Based on this risk-calculation method, the annual changes in risk values for all systems studied with their respective sub-processes are shown in Figure 2.
It can be seen that the risk in all sub-processes exceeded the acceptable risk threshold of 24% by 2012 and gradually decreased with the implementation of various control measures. In 2016, the risk was reduced below the threshold except for the sub-processes of “Surface catchment” and “Potabilization” in Systems No. 1 and No. 2. The sub-process of potabilization of System No. 4 was slightly above the target risk (27%).
The company considers this methodology to be the best alternative for assessing its risks and agrees with the recommendations of Bartram et al. [6], according to which the WSP methodology can be adapted to specific needs. At the internal level of the company, the checklist of control measures has allowed the development of an orderly and thorough work plan to verify compliance and annual progress.
However, the specificity of the method used by the company must be verified, in particular, with regard to possible improvements to Equation (1), especially to the variable used, Ii,j. This variable was adopted based on expert opinion in a workshop, but the ability to justify that a particular control measure can reduce a risk value by a certain percentage was not determined. In addition, many of the control measures established by the company had not yet been put into practice, so it might be more reasonable to determine the impact value (Ii,j) after the control measures had been implemented. Using Equation (1) gave them a false sense of security about the effectiveness of the WSP they had implemented.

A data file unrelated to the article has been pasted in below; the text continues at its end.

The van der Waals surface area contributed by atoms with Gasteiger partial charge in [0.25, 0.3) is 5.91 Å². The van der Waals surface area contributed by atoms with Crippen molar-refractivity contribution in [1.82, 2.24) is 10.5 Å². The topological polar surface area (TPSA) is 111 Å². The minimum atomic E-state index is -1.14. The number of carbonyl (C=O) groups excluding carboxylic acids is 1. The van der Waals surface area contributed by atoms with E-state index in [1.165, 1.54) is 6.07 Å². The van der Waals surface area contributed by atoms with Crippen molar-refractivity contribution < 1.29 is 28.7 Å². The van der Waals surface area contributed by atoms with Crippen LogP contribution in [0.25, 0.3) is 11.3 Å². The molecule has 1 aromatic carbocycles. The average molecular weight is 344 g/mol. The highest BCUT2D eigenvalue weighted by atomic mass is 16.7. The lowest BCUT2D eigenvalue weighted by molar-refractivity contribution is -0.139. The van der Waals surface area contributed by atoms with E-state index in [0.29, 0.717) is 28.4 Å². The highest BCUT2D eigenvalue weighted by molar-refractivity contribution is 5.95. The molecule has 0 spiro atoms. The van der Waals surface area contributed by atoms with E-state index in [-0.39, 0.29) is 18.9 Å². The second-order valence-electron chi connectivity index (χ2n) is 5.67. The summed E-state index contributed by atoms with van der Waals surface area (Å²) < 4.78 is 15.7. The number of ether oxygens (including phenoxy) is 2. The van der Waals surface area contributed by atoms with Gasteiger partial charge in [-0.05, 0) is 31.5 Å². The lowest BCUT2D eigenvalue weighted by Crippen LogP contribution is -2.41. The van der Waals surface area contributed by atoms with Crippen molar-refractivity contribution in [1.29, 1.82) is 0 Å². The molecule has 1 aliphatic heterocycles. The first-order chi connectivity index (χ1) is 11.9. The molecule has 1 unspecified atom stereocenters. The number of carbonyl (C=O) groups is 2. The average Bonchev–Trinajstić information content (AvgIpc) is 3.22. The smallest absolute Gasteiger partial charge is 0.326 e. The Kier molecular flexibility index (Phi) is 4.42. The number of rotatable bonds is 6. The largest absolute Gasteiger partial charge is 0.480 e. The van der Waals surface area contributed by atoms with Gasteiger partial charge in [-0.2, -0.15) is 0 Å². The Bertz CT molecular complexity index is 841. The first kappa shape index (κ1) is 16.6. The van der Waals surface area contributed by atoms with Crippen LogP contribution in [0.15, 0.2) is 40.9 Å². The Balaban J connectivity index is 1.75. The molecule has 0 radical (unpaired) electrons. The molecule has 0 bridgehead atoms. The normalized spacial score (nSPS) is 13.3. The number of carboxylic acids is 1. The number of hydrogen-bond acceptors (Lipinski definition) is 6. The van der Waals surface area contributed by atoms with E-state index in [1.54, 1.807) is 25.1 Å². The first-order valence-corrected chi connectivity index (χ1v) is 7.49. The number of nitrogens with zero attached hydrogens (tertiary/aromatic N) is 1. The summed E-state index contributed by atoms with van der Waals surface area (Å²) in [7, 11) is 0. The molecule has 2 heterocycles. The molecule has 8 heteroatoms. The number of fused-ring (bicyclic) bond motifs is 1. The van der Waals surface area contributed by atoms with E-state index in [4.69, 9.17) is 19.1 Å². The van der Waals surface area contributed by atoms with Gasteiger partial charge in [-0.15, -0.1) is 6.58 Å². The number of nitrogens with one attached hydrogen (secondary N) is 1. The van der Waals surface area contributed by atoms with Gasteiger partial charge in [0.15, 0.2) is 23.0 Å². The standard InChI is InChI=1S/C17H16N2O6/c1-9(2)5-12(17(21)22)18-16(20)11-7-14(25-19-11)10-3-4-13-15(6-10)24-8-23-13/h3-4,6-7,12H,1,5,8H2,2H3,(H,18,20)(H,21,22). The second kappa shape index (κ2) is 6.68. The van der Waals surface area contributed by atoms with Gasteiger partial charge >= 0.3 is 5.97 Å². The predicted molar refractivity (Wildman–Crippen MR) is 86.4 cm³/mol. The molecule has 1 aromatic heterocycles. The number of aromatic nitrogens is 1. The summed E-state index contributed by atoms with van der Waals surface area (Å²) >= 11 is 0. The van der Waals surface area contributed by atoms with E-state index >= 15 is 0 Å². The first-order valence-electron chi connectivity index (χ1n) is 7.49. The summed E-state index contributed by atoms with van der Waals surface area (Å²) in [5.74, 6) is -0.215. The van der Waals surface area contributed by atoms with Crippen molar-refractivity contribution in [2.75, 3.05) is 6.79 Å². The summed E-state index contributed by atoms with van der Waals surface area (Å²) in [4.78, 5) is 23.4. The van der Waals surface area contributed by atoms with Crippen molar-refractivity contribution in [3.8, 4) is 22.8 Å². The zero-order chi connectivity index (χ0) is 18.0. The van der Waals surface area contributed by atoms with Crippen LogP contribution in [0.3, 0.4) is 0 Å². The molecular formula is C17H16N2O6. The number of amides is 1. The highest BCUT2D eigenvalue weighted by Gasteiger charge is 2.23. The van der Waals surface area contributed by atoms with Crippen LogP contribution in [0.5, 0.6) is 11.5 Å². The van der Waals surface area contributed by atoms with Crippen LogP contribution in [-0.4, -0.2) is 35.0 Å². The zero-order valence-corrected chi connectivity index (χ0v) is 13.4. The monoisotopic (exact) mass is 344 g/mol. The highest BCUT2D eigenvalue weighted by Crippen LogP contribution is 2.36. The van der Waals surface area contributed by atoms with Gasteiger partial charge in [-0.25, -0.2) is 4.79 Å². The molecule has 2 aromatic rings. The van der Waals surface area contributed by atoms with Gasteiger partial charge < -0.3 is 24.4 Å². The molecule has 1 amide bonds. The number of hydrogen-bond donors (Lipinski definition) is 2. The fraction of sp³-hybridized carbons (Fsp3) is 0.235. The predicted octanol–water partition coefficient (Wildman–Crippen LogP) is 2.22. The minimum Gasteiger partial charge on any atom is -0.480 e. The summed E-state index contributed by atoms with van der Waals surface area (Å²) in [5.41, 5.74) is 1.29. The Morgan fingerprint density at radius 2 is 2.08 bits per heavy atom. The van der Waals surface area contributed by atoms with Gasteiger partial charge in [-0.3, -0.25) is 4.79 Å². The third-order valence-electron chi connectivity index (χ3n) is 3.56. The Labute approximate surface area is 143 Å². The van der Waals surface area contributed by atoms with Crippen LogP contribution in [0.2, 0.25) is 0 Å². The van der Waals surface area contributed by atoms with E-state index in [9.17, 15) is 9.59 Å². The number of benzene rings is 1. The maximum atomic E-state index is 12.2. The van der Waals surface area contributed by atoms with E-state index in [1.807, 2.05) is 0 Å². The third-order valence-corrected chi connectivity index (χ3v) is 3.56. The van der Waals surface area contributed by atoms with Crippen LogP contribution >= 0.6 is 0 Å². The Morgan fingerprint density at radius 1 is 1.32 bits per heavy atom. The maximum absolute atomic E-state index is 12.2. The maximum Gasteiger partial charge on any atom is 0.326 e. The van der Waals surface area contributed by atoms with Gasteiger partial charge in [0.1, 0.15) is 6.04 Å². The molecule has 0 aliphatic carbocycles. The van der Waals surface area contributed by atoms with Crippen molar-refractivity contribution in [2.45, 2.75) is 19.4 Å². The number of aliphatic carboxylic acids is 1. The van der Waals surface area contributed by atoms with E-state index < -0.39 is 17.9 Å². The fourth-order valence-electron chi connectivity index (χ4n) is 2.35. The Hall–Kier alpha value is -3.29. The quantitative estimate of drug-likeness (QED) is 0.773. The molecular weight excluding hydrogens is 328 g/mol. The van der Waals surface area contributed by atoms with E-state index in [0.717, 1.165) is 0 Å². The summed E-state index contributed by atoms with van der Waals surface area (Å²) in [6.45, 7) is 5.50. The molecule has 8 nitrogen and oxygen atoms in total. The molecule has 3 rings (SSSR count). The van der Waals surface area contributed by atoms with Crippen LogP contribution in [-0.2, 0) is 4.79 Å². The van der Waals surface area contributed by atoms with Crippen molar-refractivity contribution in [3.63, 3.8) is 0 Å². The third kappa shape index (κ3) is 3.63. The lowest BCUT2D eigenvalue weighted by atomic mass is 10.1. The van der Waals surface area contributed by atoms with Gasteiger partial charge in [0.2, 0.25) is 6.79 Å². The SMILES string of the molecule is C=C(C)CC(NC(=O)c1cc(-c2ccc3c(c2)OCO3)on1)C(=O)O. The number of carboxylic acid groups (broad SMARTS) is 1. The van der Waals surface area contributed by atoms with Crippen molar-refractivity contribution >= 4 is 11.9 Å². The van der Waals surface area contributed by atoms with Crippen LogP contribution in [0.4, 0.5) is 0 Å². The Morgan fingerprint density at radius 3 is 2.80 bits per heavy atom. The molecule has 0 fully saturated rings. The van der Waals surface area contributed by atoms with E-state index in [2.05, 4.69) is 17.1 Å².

Those control measures that have not been implemented after 5 years deserve special attention because there is a latent hazard and unresolved risk over 5 years. Compliance with control measures in each system was analyzed, and it was found that 37% of the control measures proposed in 2012 had not been implemented 5 years after the implementation of the WSP. The complexity and cost of the unimplemented control measures varied widely, and it was not possible to identify the order of priorities established by the company. Some of the unimplemented control measures included construction of physical barriers in the river course to prevent flooding, system improvement studies, optimization of the piping system, optimization of the water treatment system, replacement of the filter bed, expansion of the existing water facilities, implementation of guard rotation services, installation of a generator, monitoring and control of wastewater disposal, and construction of a fence, among others. In Systems No. 1 and No. 2, more than half of the measures proposed at the beginning of the WSP were not implemented. Some of these measures involve low costs, such as installing a generator in case of a power outage, permanent guards in vandalism-prone areas, and building a fence; others involve higher costs, such as optimizing water-treatment systems or expanding existing facilities. If a control measure cannot be met for any reason, the hazard should be reassessed and the need for new control measures considered.